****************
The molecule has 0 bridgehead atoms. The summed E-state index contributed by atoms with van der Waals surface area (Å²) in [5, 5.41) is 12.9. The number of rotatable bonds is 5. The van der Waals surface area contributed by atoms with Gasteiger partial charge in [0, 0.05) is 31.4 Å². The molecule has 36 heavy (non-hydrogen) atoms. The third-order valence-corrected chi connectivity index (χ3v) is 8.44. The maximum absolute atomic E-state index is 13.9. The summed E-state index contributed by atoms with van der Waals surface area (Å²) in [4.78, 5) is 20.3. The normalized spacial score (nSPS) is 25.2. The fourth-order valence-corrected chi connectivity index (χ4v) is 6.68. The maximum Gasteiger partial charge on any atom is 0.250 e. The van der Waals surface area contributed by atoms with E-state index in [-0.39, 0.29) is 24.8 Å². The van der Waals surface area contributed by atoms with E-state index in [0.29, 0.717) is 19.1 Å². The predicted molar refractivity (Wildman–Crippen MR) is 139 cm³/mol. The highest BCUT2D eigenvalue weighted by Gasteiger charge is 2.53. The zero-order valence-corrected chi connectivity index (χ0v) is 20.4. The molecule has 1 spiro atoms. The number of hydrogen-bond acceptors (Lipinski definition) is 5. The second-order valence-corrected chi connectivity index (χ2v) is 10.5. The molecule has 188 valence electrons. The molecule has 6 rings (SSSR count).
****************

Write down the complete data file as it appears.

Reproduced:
The molecule has 0 bridgehead atoms. The summed E-state index contributed by atoms with van der Waals surface area (Å²) in [5, 5.41) is 12.9. The number of rotatable bonds is 5. The van der Waals surface area contributed by atoms with Gasteiger partial charge in [0, 0.05) is 31.4 Å². The molecule has 36 heavy (non-hydrogen) atoms. The third-order valence-corrected chi connectivity index (χ3v) is 8.44. The maximum absolute atomic E-state index is 13.9. The summed E-state index contributed by atoms with van der Waals surface area (Å²) in [4.78, 5) is 20.3. The normalized spacial score (nSPS) is 25.2. The fourth-order valence-corrected chi connectivity index (χ4v) is 6.68. The maximum Gasteiger partial charge on any atom is 0.250 e. The van der Waals surface area contributed by atoms with E-state index in [-0.39, 0.29) is 24.8 Å². The van der Waals surface area contributed by atoms with E-state index in [0.29, 0.717) is 19.1 Å². The predicted molar refractivity (Wildman–Crippen MR) is 139 cm³/mol. The highest BCUT2D eigenvalue weighted by Gasteiger charge is 2.53. The zero-order valence-corrected chi connectivity index (χ0v) is 20.4. The molecule has 1 spiro atoms. The number of hydrogen-bond acceptors (Lipinski definition) is 5. The second-order valence-corrected chi connectivity index (χ2v) is 10.5. The molecule has 188 valence electrons. The molecule has 6 rings (SSSR count).